And the CT scan shows…

The patient came in feeling sick

With sputum so bloody and thick

That I ordered CT

And pneumonia I did see

And new drugs I then had to pick

Synopsis: I’m a Family Practitioner from Sioux City, Iowa. In 2010 I danced back from the brink of burnout, and honoring a 1 year non-compete clause, travelled and worked in out-of-the-way places in Alaska, Nebraska, Iowa, and New Zealand. After three years working with a Community Health Center, I am back having adventures in temporary positions until they have an Electronic Medical Record (EMR) system I can get along with. I spent last winter in Nome, Alaska, followed by assignments in rural Iowa. The summer and fall included a medical conference in Denver, working Urgent Care in suburban Pennsylvania, and Thanksgiving in Virginia. Just finished with 2 months in western Nebraska at the most reasonable job I’ve ever had, I am back in coastal Alaska.  Any specific patient information has been included with permission.

Last week I saw a patient with the chief complaint of hemoptysis (bloody sputum).

Blood from the nose might be normal, and frequently people confuse bloody post-nasal drip with blood from the lungs. In this case last Thursday I viewed with alarm the large amount of blood in the paper towel the person carried.  Despite a normal chest x-ray from a few days before, I ordered another.

A large part of my job consists of thinking of the worst thing possible; in this case, a blood clot in the lung. I also had to consider cancer, pneumonia, and tuberculosis.

The repeat chest radiograph came back as no change from the first: nothing worth writing about and certainly nothing to explain the hemoptysis. I thought things through.  Back in Iowa I would call the pulmonologist and ask whether or not he wanted a CT before the consult.  Here I had to consider the risk of flying to Anchorage.

I hesitated about the CT for a lot of reasons. As a profession we use too much technology, too much radiation, and not enough thought.  But the more I thought, the more I knew I had to make sure the patient didn’t have a blood clot in the lung.

Despite a normal plain x-ray, the chest CT showed a dense pneumonia. In short order, I consulted an on-line data base and several docs who work here and know which antibiotics will likely succeed.  The first antibiotic, obviously, hadn’t worked, and I eliminated it from the list of options.  I ordered a series of 5 daily injections, started testing for TB, and added in doxycycline, an antibiotic that dates back to the 1950’s, but, strangely, has kept good activity.

I found it hard to recognize the patient at the first appointment of the day, feeling and looking much better, pain free, and breathing easily. I asked for, and received, permission to write about the case, and the intense personal satisfaction I get from seeing a patient improve.

Tuberculosis remains a problem in this area, despite very good drugs to treat it.  On morning rounds before clinic I received the benefit of my colleagues extensive experience with a problem rarely encountered back home.

But then I presented the group with information about acamprosate (trade name, Campral), a medication to cut the cravings for alcohol. As with any treatment for any addictive disorder, it has limited success.  One can treat the physical side but trying to address the enormous complications of dysfunctional sociology can be problematic.  I felt grateful to be able to add to the group’s knowledge, rather than just taking away.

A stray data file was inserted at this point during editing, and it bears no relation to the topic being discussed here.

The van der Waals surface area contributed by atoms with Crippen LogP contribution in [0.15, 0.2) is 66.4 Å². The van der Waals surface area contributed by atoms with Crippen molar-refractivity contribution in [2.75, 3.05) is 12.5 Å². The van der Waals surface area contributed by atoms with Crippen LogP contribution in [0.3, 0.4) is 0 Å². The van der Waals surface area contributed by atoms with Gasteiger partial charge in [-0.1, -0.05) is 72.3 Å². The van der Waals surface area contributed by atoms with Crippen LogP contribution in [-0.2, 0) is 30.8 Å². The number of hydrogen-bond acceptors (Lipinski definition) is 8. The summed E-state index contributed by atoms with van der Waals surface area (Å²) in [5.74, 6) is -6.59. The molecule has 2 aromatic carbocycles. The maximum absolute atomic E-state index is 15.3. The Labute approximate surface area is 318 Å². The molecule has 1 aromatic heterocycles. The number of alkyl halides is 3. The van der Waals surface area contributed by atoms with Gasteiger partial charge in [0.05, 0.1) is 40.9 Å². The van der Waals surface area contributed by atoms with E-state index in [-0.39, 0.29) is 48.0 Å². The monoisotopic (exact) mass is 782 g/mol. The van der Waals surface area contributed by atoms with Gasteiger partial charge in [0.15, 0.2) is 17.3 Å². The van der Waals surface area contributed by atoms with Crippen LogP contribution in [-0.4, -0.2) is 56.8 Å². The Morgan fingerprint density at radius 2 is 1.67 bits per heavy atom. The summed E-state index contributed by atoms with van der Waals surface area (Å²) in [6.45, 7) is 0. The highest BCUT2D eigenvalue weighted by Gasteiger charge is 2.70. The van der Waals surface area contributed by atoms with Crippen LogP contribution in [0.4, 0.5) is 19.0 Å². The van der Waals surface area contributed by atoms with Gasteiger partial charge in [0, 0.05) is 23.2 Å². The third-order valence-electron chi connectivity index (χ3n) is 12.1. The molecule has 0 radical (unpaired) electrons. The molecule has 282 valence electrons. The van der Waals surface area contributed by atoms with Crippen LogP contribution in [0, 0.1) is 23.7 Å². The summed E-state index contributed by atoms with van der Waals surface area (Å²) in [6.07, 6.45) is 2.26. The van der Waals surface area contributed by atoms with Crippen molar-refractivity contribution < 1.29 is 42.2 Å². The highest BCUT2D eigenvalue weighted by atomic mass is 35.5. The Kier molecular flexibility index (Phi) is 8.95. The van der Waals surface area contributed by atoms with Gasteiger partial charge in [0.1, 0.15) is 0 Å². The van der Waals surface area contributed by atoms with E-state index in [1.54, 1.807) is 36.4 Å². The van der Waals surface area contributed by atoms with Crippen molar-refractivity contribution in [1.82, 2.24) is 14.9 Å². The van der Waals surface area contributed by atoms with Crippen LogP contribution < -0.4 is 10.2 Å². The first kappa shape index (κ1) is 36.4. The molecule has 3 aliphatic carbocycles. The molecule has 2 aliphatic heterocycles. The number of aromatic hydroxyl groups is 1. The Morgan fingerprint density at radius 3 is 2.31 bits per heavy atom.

Tags: , , , , , ,

2 Responses to “And the CT scan shows…”

  1. Jacqui Says:

    Hi. Found your blog this morning, starting to read though. I wonder, in your experience chatting with patients suffering B12 def and PA, have any mentioned feeling worse during high temperatures in the summer months and during/after air travel? Do any seem to burn through the B12 faster during summer or when they try to increase their exercise? I note that your temps in Alaska (holy mackerel, really that cold?) do not actually get high like Australian temps, but I see that you have worked in various places around the globe. I am also curious about hormonal fluctuations in Peri-menopausal PA sufferers and how that figures with neurological and physical symptoms. Any thoughts would be welcomed. Many thanks.

    • walkaboutdoc Says:

      When I hear about people with neurologic symptoms (like fatigue) that worsen in the heat, I worry about multiple sclerosis (MS).

      When I see the abbreviation PA, I think about posterior-anterior, Pennsylvania, and prior authorization, but not a specific disease. In what sense are you using the term PA? Is it psoriatic arthritis?

      Yep, here in Alaska temps in the winter regularly go below minus 40, when Centigrade and Fahrenheit are the same. It gives me a moral justification for having real wolf fur trim on my parka. However right now I’m in the southern coastal areas and it’s been a very warm winter with not much snow.

      Some people need more B12 than others, one patient took a milligram every 3 days and barely kept a level above 300. I haven’t noticed any seasonal variation in terms of need. Nor an increase in need after air travel.

Leave a Reply

Fill in your details below or click an icon to log in: Logo

You are commenting using your account. Log Out /  Change )

Google+ photo

You are commenting using your Google+ account. Log Out /  Change )

Twitter picture

You are commenting using your Twitter account. Log Out /  Change )

Facebook photo

You are commenting using your Facebook account. Log Out /  Change )


Connecting to %s

%d bloggers like this: